6 Steps For Finding the Right Yoga Practice
You don’t have to be passed out on your yoga mat for a healthy practice.
Posted Aug 29, 2012
Therapy is a process. Effective therapy is an active process. Rarely do the 45-50 minutes spent in a therapist’s office amount to an automatic resolution of concerns and miraculous solution to all problems. If this were the case, with the magical swish of a wand we could cure all and any ailments that walked through our doors.
In previous articles, I’ve discussed the foundations for solid mental health (for article see here), as well as ways that technological tools can help keep us accountable (see article here). There are also many ancient Eastern practices that may provide a host of benefits. Namely, I’m talking about yoga.
According to information compiled by Trisha Lamb and the International Association of Yoga Therapists, the health benefits of yoga include psychological, physiological, and biochemical effects. Psychological benefits include: a decrease in anxiety and depression; mood improvement; increase in social adjustment, self-acceptance and self-actualization; decreased hostility; and an increase in subjective well-being (happiness). Cognitive effects include improvement in attention, memory, and concentration. Physiological effects also abound and include: improved sleep; decrease in pain; improved cardiovascular efficiency; energy level increase; and weight loss.
While yoga classes and studios have become much more mainstream in the last couple of decades, the popularity of the practice has also in some ways altered its origins. Many former aerobics and pilates instructors now teach yoga without any formal training in the practice. Others fuse yoga with intense core workouts and boast “power” yoga classes that will make you break a sweat. And for those who really enjoying getting drenched and/or sweltering conditions, they will practice bikram or “hot” yoga in rooms with temperatures around 100 degrees Fahrenheit and around 40% humidity. Granted, for many this can be exactly what they are looking for in a yoga practice. But for yoga to be therapeutic or otherwise beneficial, such intensity is hardly needed.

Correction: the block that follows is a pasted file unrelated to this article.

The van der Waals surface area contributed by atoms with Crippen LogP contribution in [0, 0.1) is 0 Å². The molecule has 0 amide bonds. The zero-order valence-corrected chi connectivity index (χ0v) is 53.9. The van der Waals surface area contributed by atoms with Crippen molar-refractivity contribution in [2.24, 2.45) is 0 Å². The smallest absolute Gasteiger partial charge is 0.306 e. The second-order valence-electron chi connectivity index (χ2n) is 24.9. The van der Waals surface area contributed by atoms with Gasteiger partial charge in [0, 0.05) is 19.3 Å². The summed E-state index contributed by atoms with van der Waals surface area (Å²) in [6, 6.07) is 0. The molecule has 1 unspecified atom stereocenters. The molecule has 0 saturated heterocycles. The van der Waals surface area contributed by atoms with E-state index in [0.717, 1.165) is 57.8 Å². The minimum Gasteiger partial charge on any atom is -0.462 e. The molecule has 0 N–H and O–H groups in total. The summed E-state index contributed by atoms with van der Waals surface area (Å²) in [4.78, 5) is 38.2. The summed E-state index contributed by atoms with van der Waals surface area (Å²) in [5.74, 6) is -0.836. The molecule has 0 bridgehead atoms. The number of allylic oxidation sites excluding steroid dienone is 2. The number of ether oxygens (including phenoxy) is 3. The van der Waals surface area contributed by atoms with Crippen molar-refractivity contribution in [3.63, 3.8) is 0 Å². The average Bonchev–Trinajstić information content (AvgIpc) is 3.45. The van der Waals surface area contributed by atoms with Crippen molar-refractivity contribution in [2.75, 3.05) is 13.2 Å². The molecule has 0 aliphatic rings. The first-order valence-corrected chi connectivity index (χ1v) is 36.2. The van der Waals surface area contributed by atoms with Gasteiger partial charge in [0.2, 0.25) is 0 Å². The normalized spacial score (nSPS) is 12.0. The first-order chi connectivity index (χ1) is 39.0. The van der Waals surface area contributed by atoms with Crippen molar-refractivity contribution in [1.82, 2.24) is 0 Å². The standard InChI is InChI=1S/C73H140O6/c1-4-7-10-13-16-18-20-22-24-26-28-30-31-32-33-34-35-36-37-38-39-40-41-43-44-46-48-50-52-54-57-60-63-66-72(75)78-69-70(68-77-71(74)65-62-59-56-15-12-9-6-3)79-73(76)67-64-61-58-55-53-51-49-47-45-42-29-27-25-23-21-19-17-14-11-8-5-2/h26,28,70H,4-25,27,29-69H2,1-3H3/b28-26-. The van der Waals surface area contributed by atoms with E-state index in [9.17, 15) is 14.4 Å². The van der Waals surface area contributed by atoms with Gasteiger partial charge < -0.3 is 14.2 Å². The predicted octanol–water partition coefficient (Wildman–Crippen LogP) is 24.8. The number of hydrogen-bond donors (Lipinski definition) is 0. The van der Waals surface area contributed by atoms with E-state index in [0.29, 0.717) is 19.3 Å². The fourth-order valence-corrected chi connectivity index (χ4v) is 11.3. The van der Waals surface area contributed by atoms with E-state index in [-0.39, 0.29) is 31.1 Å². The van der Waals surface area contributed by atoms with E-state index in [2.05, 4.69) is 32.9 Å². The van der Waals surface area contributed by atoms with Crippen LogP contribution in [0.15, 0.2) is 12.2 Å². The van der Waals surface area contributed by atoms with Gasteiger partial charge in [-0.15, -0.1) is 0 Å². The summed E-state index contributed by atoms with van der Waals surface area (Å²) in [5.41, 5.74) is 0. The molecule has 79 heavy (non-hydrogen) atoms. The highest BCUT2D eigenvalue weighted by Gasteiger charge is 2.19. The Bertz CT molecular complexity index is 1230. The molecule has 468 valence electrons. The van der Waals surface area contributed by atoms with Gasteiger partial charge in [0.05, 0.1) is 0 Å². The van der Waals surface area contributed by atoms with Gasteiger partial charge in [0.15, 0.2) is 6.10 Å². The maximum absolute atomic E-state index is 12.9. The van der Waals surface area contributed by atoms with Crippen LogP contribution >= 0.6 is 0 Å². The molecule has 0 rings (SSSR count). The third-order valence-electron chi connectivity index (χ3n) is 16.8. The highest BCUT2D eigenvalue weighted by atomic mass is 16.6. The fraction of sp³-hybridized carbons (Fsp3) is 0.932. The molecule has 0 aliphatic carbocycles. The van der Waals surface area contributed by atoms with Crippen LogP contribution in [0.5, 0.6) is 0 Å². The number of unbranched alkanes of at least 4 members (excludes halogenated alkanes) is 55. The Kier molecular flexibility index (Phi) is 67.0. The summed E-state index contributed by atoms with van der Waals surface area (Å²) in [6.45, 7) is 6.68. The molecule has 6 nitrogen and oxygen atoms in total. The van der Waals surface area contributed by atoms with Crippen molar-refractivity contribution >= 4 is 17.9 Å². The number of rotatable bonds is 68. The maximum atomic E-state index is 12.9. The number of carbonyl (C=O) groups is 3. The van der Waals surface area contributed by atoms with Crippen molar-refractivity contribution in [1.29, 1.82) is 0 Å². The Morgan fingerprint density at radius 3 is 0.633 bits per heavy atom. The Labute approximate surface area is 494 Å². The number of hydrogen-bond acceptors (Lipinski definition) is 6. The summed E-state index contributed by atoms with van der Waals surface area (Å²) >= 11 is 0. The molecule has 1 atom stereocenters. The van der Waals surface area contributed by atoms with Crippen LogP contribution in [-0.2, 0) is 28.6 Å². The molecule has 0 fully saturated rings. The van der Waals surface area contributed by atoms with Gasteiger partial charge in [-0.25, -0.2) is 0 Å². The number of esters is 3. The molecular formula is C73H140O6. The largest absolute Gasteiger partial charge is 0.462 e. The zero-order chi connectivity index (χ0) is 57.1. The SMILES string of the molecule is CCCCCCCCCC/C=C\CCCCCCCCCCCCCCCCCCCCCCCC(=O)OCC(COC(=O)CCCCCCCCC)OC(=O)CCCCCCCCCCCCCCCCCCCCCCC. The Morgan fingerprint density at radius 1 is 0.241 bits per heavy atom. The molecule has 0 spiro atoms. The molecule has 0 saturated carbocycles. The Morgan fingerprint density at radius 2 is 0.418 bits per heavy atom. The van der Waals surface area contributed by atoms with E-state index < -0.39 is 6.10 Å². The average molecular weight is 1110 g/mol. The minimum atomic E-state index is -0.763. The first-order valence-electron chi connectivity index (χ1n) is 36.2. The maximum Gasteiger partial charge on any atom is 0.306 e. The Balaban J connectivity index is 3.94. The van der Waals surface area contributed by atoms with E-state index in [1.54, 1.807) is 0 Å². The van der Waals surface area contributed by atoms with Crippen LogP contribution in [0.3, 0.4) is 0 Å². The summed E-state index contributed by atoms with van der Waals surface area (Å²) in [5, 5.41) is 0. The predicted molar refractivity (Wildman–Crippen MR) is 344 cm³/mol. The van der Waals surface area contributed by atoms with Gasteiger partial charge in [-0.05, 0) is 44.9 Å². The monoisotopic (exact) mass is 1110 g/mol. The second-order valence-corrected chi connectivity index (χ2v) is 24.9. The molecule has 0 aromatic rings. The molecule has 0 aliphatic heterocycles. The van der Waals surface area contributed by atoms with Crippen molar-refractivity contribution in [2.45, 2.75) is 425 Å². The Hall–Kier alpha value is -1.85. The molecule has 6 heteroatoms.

The range of yoga styles and its esoteric lexicon (chakras, asanas, pranayma, etc.) has had the unfortunate effect of scaring away many from a practice that could markedly improve their overall health and quality of life. The Mayo Clinic provides a list of guidelines to consider when selecting a yoga class. Certainly if health concerns are present, consulting with a physician would be necessary prior to beginning a practice. Below, I list a few elements to consider for establishing a practice that can enhance overall well-being as well as therapy process.
1) Be kind
2) Start slow
3) Pick a small class
Having been in larger classes crammed with students, I’ve often found several themes: 1) instructors don’t always have the time (or space) to walk around and adjust each student individually; 2) instructors may not offer pose modifications that can make the pose more or less challenging depending upon the student’s level. For example, many poses can be made less strenuous by enlisting a wall as a stable agent to help with balance. I’ve often found that in larger courses many students have some experience with yoga, and so the challenge level is bumped up many more notches than a beginner would appreciate.
4) Props are fun!
5) Play the field, or rather the studio
6) Think of yoga as play
Therapeutically, I have seen the benefits reaped by my clients who practice yoga while in therapy. For some, life circumstances have made it so that their former practice has dropped to the wayside, and for others it is a new experience entirely. I have known some yoga instructors to ask students to set aside an intention for each practice. Others have read spiritual or inspiring passages and quotes prior to the final resting posture. At times I have thought these instructors are providing to students much of what we therapists hope to give to our clients—peace, awareness, self-compassion, contentment, and balance.